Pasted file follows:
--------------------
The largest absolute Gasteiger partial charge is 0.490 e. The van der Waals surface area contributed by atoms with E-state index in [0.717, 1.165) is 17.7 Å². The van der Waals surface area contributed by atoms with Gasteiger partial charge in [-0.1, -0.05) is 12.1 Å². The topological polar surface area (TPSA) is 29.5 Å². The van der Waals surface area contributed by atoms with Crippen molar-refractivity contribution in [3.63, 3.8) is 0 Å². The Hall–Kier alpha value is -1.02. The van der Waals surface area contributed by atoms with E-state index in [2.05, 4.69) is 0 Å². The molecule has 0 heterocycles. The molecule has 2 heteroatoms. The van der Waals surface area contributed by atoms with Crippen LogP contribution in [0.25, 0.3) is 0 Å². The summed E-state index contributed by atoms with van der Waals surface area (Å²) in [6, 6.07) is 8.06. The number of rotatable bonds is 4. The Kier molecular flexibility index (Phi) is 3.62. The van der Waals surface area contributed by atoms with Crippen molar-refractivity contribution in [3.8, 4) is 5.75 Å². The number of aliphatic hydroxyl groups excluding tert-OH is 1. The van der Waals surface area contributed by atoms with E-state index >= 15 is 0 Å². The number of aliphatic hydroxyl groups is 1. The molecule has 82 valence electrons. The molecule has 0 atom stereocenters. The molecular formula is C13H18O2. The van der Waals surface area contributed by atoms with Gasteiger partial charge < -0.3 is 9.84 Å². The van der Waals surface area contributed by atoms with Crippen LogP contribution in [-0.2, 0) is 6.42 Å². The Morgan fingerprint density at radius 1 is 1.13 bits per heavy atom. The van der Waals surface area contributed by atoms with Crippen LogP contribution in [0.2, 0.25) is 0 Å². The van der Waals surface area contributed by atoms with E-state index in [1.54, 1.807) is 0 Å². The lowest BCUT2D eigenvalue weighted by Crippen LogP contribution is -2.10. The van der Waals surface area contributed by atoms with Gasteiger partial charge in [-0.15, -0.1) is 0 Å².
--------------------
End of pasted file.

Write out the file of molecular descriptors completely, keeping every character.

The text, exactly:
The largest absolute Gasteiger partial charge is 0.490 e. The van der Waals surface area contributed by atoms with E-state index in [0.717, 1.165) is 17.7 Å². The van der Waals surface area contributed by atoms with Gasteiger partial charge in [-0.1, -0.05) is 12.1 Å². The topological polar surface area (TPSA) is 29.5 Å². The van der Waals surface area contributed by atoms with Crippen molar-refractivity contribution in [3.63, 3.8) is 0 Å². The Hall–Kier alpha value is -1.02. The van der Waals surface area contributed by atoms with E-state index in [2.05, 4.69) is 0 Å². The molecule has 0 heterocycles. The molecule has 2 heteroatoms. The van der Waals surface area contributed by atoms with Crippen LogP contribution in [0.25, 0.3) is 0 Å². The summed E-state index contributed by atoms with van der Waals surface area (Å²) in [6, 6.07) is 8.06. The number of rotatable bonds is 4. The Kier molecular flexibility index (Phi) is 3.62. The van der Waals surface area contributed by atoms with Crippen molar-refractivity contribution in [3.8, 4) is 5.75 Å². The number of aliphatic hydroxyl groups excluding tert-OH is 1. The van der Waals surface area contributed by atoms with E-state index >= 15 is 0 Å². The number of aliphatic hydroxyl groups is 1. The molecule has 82 valence electrons. The molecule has 0 atom stereocenters. The molecular formula is C13H18O2. The van der Waals surface area contributed by atoms with Gasteiger partial charge < -0.3 is 9.84 Å². The van der Waals surface area contributed by atoms with Crippen LogP contribution in [-0.2, 0) is 6.42 Å². The Morgan fingerprint density at radius 1 is 1.13 bits per heavy atom. The van der Waals surface area contributed by atoms with Crippen LogP contribution in [0.2, 0.25) is 0 Å². The van der Waals surface area contributed by atoms with E-state index in [1.54, 1.807) is 0 Å². The lowest BCUT2D eigenvalue weighted by Crippen LogP contribution is -2.10. The van der Waals surface area contributed by atoms with Gasteiger partial charge in [-0.15, -0.1) is 0 Å².